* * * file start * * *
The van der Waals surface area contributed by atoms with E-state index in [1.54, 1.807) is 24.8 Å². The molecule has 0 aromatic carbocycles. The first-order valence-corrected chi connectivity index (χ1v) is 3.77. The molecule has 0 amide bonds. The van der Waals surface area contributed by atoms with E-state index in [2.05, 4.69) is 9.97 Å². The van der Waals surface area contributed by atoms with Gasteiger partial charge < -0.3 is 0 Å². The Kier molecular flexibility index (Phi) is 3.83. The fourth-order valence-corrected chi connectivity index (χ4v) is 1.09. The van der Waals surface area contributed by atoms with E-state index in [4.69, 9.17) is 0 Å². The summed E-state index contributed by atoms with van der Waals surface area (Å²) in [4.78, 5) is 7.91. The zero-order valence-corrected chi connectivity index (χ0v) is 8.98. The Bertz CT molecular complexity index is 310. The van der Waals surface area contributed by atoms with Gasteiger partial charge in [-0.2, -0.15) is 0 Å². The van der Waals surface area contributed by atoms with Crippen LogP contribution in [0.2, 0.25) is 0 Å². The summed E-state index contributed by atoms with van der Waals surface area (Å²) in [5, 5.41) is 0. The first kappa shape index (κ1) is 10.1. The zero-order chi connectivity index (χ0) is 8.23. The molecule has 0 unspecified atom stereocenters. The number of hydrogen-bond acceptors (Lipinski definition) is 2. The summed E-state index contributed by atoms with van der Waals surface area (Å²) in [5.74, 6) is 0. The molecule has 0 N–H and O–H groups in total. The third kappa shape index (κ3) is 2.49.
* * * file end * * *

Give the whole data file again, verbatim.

The van der Waals surface area contributed by atoms with E-state index in [1.54, 1.807) is 24.8 Å². The molecule has 0 aromatic carbocycles. The first-order valence-corrected chi connectivity index (χ1v) is 3.77. The molecule has 0 amide bonds. The van der Waals surface area contributed by atoms with E-state index in [2.05, 4.69) is 9.97 Å². The van der Waals surface area contributed by atoms with Gasteiger partial charge < -0.3 is 0 Å². The Kier molecular flexibility index (Phi) is 3.83. The fourth-order valence-corrected chi connectivity index (χ4v) is 1.09. The van der Waals surface area contributed by atoms with E-state index in [4.69, 9.17) is 0 Å². The summed E-state index contributed by atoms with van der Waals surface area (Å²) in [4.78, 5) is 7.91. The zero-order valence-corrected chi connectivity index (χ0v) is 8.98. The Bertz CT molecular complexity index is 310. The van der Waals surface area contributed by atoms with Gasteiger partial charge in [-0.2, -0.15) is 0 Å². The van der Waals surface area contributed by atoms with Crippen LogP contribution in [0.2, 0.25) is 0 Å². The summed E-state index contributed by atoms with van der Waals surface area (Å²) in [5, 5.41) is 0. The first kappa shape index (κ1) is 10.1. The zero-order chi connectivity index (χ0) is 8.23. The molecule has 0 unspecified atom stereocenters. The number of hydrogen-bond acceptors (Lipinski definition) is 2. The summed E-state index contributed by atoms with van der Waals surface area (Å²) in [5.74, 6) is 0. The molecule has 0 N–H and O–H groups in total. The third kappa shape index (κ3) is 2.49.